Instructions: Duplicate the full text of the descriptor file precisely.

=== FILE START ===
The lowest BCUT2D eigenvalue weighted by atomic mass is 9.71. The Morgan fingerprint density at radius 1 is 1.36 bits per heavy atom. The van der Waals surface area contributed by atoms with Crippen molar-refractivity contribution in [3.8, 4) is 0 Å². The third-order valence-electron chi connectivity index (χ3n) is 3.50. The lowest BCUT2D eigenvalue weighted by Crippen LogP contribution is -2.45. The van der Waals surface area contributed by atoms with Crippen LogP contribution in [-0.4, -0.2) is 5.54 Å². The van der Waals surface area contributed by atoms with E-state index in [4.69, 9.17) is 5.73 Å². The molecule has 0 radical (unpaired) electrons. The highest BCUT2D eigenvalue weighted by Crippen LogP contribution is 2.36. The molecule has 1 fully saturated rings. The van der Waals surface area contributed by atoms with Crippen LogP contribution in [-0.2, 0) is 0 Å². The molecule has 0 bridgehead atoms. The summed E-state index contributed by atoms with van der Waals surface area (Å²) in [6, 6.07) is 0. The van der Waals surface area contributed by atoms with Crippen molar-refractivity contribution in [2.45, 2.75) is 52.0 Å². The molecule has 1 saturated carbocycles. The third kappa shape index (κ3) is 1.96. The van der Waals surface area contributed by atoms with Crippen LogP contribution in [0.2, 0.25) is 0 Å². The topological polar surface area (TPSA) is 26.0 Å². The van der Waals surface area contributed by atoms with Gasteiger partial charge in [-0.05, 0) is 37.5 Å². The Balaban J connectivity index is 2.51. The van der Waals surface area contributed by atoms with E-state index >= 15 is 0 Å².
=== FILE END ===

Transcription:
The lowest BCUT2D eigenvalue weighted by atomic mass is 9.71. The Morgan fingerprint density at radius 1 is 1.36 bits per heavy atom. The van der Waals surface area contributed by atoms with Crippen molar-refractivity contribution in [3.8, 4) is 0 Å². The third-order valence-electron chi connectivity index (χ3n) is 3.50. The lowest BCUT2D eigenvalue weighted by Crippen LogP contribution is -2.45. The van der Waals surface area contributed by atoms with Crippen LogP contribution in [-0.4, -0.2) is 5.54 Å². The van der Waals surface area contributed by atoms with E-state index in [4.69, 9.17) is 5.73 Å². The molecule has 0 radical (unpaired) electrons. The highest BCUT2D eigenvalue weighted by Crippen LogP contribution is 2.36. The molecule has 1 fully saturated rings. The van der Waals surface area contributed by atoms with Crippen LogP contribution in [-0.2, 0) is 0 Å². The molecule has 0 bridgehead atoms. The summed E-state index contributed by atoms with van der Waals surface area (Å²) in [6, 6.07) is 0. The van der Waals surface area contributed by atoms with Crippen molar-refractivity contribution in [2.45, 2.75) is 52.0 Å². The molecule has 1 saturated carbocycles. The third kappa shape index (κ3) is 1.96. The van der Waals surface area contributed by atoms with Crippen LogP contribution in [0.2, 0.25) is 0 Å². The topological polar surface area (TPSA) is 26.0 Å². The van der Waals surface area contributed by atoms with Gasteiger partial charge in [-0.05, 0) is 37.5 Å². The Balaban J connectivity index is 2.51. The van der Waals surface area contributed by atoms with E-state index >= 15 is 0 Å².